Advances in Adsorption of Wastewater Pollutants

A special issue of Processes (ISSN 2227-9717). This special issue belongs to the section "Environmental and Green Processes".

Deadline for manuscript submissions: 31 July 2024 | Viewed by 2339

Special Issue Editors


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Guest Editor
Department of Chemistry and Earth Sciences, College of Arts and Sciences, Qatar University, Doha 2713, Qatar
Interests: wastewater treatment; biochar; nanomaterials; green adsorbents; factorial designs

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Guest Editor
Department of Chemistry and Earth Sciences, College of Arts and Sciences, Qatar University, Doha 2713, Qatar
Interests: nitro-organic compounds; zeolites; catalysts; solar cells; environmental pollutants

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Guest Editor
Department of Chemistry and Earth Sciences, College of Arts and Sciences, Qatar University, Doha 2713, Qatar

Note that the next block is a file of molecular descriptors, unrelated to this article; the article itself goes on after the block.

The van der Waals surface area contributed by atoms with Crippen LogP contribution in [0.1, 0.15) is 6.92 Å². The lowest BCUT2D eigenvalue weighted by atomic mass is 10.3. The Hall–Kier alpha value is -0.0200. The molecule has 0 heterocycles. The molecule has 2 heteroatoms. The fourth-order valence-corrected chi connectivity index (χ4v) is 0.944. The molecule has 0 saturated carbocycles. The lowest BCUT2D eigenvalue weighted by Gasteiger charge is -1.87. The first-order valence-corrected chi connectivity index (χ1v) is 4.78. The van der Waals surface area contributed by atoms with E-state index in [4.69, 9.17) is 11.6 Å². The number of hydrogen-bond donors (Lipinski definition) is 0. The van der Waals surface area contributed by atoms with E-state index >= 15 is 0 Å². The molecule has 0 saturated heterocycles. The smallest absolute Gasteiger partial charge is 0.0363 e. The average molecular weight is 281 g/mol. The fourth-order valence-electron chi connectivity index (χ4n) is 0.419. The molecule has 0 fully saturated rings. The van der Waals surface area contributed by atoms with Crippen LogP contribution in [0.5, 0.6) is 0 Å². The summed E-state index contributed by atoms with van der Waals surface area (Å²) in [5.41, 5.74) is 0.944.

Interests: synthesis of nanomaterials; wastewater treatment; factorial design; waste recycling and management

E-Mail Website
Guest Editor
Department of Chemistry and Earth Sciences, Qatar University, Doha 2713, Qatar
Interests: green adsorbents; water analysis and treatment; mass spectrometry

Special Issue Information

Dear Colleagues,

With the rapid progress of human life, innumerable pollutants are threatening aquatic systems, with water pollution becoming a critical health and environmental issue. Thus, innovative and affordable solutions that could be used to remove these pollutants are crucial.

To that end, editors of this Special Issue are focusing on the development of innovative techniques that are adsorption-based for wastewater treatment. These novel solutions could comprise the utilization of unique materials for wastewater remediation, ecostructuring of a green approach via coupling to factorial designs, or any other relevant approach. The target pollutants include (but are not confined to) organics (pharmaceutically active compounds, personal care products, dyes, pesticides, etc.) and inorganics.

This Special Issue entitled “Advances in Adsorption of Wastewater Pollutants” seeks high-quality contributions. All types of papers are welcome: research, review articles and communications. Topics include but are not limited to:

  • Synthesis and characterization of adsorbents/nanosorbents;